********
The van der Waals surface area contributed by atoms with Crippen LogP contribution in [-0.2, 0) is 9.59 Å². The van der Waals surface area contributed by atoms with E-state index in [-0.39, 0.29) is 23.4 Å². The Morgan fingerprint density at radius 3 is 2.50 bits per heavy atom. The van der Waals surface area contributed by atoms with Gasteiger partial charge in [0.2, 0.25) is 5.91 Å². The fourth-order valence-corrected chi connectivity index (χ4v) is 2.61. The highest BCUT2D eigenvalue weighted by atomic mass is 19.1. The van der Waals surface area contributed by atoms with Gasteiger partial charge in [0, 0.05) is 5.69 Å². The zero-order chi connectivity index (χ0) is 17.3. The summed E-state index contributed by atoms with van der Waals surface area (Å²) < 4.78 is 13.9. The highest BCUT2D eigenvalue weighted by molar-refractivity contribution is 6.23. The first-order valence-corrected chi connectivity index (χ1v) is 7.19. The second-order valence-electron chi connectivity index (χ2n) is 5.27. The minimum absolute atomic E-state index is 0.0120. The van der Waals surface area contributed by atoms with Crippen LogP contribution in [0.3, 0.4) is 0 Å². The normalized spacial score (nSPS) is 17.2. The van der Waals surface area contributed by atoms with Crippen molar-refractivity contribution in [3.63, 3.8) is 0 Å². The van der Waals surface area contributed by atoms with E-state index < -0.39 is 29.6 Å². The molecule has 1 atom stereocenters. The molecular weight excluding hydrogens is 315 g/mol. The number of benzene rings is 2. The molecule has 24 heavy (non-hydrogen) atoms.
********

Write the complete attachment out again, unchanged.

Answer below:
The van der Waals surface area contributed by atoms with Crippen LogP contribution in [-0.2, 0) is 9.59 Å². The van der Waals surface area contributed by atoms with E-state index in [-0.39, 0.29) is 23.4 Å². The Morgan fingerprint density at radius 3 is 2.50 bits per heavy atom. The van der Waals surface area contributed by atoms with Gasteiger partial charge in [0.2, 0.25) is 5.91 Å². The fourth-order valence-corrected chi connectivity index (χ4v) is 2.61. The highest BCUT2D eigenvalue weighted by atomic mass is 19.1. The van der Waals surface area contributed by atoms with Gasteiger partial charge in [0, 0.05) is 5.69 Å². The zero-order chi connectivity index (χ0) is 17.3. The summed E-state index contributed by atoms with van der Waals surface area (Å²) < 4.78 is 13.9. The highest BCUT2D eigenvalue weighted by molar-refractivity contribution is 6.23. The first-order valence-corrected chi connectivity index (χ1v) is 7.19. The second-order valence-electron chi connectivity index (χ2n) is 5.27. The minimum absolute atomic E-state index is 0.0120. The van der Waals surface area contributed by atoms with Crippen LogP contribution in [0.3, 0.4) is 0 Å². The normalized spacial score (nSPS) is 17.2. The van der Waals surface area contributed by atoms with Crippen molar-refractivity contribution in [3.63, 3.8) is 0 Å². The van der Waals surface area contributed by atoms with E-state index < -0.39 is 29.6 Å². The molecule has 1 atom stereocenters. The molecular weight excluding hydrogens is 315 g/mol. The number of benzene rings is 2. The molecule has 24 heavy (non-hydrogen) atoms.